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Anglican Clergy Responses to Jewish Migration in late Nineteenth-Century London

  • W. M. Jacob (a1)


When, yearly, on Good Friday, Church of England clergymen prayed:‘Have mercy upon all Jews, Turks, Infidels and Hereticks, and take from them all ignorance, hardness of heart and contempt of thy Word: and so fetch them home blessed Lord, to thy flock, that they may be saved among the remnant of the Israelites’, 99.9 per cent of them in the late nineteenth century had little expectation of encountering a Jew, Turk or Infidel. This paper seeks to explore how the few Church of England clergy in London who in the 1890s did have a significant presence of Jews in their parishes responded as ministers of the established Church, with a charge to be responsible for the spiritual well-being of all the inhabitants of their parishes, including the call to save the Jews ‘among the remnant of the Israelites’.



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1 Book of Common Prayer, Third Collect for Good Friday.

2 See Beckerlegge, G., ‘Followers of “Mohammed, Kalee and Dada Nanuk“:The Presence of Islam and South Asian Religions in Victorian Britain’, in Wolffe, John, ed., Religion in Victorian Britain, 5 : Culture and Empire (Manchester, 1997), 22167 ; Ansari, Humayun, The Infidel Within: Muslims in Britain since 1800 (London, 2004), 35, 68; in this volume, John Wolffe, ‘Plurality in the Capital: The Christian Response to London’s Religious Minorities since 1800’, 232–58.

3 Lipman, Vivian D., A History of the Jews in Britain since 1858 (Leicester, 1990), 1214 .

4 See Lees, Lynn Hollen, Exiles of Erin: Irish Immigrants in Victorian London (Manchester, 1979)

5 Smith, Richard Mudie, ed., The Religious Life of London (London, 1904), 53 .

6 For the background of Jews in London and Britain, see Englander, David,‘Anglicized not Anglican: Jews and Judaism in Victorian Britain’, in Parsons, Gerald, ed., Religion in Victorian Britain, 1 : Traditions (Manchester, 1988), 235–73; Lipman, History. For the settlement of jews in the East End of London, see Lipman, Vivian D., ‘Jewish Settlement in the East End, 1840–1940’, in Newman, Aubrey, ed., The Jewish East End, 1840–1939, Jewish Historical Society (London, 1981), 1740 .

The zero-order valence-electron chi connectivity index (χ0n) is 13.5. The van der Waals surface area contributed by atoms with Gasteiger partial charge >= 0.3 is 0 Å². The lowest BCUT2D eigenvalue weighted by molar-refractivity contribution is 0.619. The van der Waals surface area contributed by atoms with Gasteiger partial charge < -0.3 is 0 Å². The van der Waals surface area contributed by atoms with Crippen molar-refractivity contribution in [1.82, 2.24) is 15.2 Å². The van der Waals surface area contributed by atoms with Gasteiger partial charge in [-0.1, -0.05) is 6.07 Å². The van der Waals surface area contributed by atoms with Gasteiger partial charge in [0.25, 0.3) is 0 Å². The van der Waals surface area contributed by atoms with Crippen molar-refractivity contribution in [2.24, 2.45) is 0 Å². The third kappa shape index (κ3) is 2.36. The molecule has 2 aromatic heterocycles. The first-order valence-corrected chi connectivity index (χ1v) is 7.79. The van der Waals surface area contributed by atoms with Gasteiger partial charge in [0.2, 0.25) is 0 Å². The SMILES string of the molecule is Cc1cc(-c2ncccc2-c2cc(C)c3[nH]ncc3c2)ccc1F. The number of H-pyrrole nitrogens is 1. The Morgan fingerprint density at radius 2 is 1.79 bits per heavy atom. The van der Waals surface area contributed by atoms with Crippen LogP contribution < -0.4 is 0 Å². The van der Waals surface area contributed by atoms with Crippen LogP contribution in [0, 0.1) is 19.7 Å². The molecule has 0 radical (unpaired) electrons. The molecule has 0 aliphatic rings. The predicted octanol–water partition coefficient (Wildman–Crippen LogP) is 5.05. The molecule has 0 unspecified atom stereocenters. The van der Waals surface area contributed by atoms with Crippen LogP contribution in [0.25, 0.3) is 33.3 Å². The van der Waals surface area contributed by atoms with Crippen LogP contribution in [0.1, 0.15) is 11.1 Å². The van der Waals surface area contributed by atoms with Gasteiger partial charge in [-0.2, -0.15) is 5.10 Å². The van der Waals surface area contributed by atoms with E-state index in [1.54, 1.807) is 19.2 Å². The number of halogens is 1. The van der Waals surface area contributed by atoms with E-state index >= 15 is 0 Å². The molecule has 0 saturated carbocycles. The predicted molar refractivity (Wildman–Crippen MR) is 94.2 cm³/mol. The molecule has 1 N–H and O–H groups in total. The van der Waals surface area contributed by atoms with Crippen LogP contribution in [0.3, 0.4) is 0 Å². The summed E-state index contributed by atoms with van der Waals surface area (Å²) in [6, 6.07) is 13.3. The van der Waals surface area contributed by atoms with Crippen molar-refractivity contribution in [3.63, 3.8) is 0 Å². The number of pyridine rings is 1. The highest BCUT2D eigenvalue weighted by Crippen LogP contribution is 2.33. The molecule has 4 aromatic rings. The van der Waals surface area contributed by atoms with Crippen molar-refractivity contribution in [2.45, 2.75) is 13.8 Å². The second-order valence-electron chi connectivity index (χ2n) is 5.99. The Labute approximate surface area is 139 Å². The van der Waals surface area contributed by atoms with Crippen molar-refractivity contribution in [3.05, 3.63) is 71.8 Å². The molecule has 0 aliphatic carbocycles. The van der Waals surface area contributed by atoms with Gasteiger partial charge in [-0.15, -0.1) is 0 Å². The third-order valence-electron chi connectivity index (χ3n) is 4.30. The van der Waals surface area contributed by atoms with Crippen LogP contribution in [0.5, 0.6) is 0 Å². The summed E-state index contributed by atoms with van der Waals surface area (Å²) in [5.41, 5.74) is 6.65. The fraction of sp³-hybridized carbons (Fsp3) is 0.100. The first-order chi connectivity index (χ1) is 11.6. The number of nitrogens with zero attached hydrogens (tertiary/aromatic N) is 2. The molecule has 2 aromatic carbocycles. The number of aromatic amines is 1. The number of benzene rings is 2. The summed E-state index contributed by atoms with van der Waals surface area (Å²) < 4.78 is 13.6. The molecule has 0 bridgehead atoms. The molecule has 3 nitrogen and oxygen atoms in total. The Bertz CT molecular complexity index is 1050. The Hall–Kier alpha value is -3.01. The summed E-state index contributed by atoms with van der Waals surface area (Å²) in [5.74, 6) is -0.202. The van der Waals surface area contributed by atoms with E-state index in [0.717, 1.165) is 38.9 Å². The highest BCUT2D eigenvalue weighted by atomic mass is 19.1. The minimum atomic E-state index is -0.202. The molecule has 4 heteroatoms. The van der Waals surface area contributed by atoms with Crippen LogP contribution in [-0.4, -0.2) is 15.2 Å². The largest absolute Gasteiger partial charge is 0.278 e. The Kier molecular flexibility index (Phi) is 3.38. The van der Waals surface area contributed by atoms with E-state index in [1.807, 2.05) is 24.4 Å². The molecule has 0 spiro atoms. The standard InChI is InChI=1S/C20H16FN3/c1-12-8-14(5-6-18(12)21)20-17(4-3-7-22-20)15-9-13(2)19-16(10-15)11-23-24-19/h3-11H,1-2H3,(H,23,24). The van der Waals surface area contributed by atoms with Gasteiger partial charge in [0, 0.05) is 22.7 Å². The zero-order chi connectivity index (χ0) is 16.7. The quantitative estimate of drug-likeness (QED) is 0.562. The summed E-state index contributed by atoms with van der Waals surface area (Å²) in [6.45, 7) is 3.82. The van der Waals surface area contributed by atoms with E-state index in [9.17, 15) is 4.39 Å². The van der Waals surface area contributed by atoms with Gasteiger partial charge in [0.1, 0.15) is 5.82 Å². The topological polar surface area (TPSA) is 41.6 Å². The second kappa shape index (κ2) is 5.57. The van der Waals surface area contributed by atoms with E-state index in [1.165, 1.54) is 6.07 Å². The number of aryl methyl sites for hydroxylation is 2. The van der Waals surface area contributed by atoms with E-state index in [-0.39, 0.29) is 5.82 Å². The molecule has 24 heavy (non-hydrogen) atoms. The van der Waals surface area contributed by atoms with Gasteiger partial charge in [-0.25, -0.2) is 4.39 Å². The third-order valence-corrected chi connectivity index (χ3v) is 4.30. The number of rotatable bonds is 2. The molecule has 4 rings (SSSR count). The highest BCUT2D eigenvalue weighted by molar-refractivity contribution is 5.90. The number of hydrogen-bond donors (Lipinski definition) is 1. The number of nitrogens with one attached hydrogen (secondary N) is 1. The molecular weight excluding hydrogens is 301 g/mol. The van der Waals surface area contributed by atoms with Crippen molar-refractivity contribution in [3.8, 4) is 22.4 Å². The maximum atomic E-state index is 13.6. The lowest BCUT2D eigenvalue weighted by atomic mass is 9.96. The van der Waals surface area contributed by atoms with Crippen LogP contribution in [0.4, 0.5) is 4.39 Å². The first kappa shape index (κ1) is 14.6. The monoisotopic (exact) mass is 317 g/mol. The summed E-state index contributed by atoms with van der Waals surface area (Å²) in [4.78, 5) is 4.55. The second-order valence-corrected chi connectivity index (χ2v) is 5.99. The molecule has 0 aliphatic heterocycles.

7 Feldman, David,‘The Importance of Being English: Jewish Immigration and the Decay of Liberal England’, in idem and Jones, Gareth Stedman, eds, Metropolis London: Histories and Representations since 1800 (London, 1989), 5684, at 62. For an account of the reaction to Jewish migrants in the East End, see Fishman, William J., The Streets of East London (London, 1979), ch. 4.

8 Englander, , ‘Anglicized not Anglican’, 252 , quoting Sharot, S., ‘Religious Change in Native Orthodoxy in London 1870–1914: Rabbinate and Clergy’, Jewish Journal of Sociology 15 (1973), 16787, at 177–8.

9 Lipman, , History, 12, 50.

10 There was no restriction on entry into Britain until the Aliens Act 1905.

11 Feldman, , ’Importance of Being Jewish’, 56 .

12 Mudie-Smith, , Religious Life of London, 265 .

13 See Kershen, Anne J., Strangers, Aliens and Asians: Huguenots, Jews and Bangladeshis in Spitalfields 1660–2000 (London, 2005), 200–7.

14 Wolffe, , ‘Plurality in the Capital’, 238–46. The energies and substantial income of the London Society for Promoting Christianity amongst the Jews seem largely to have been directed towards Jews in Europe, North Africa and the Middle East.

15 London Diocesan Magazine 7 (1892), 175 .

16 Ibid. 8 (1893), 13.

17 Ibid. 273.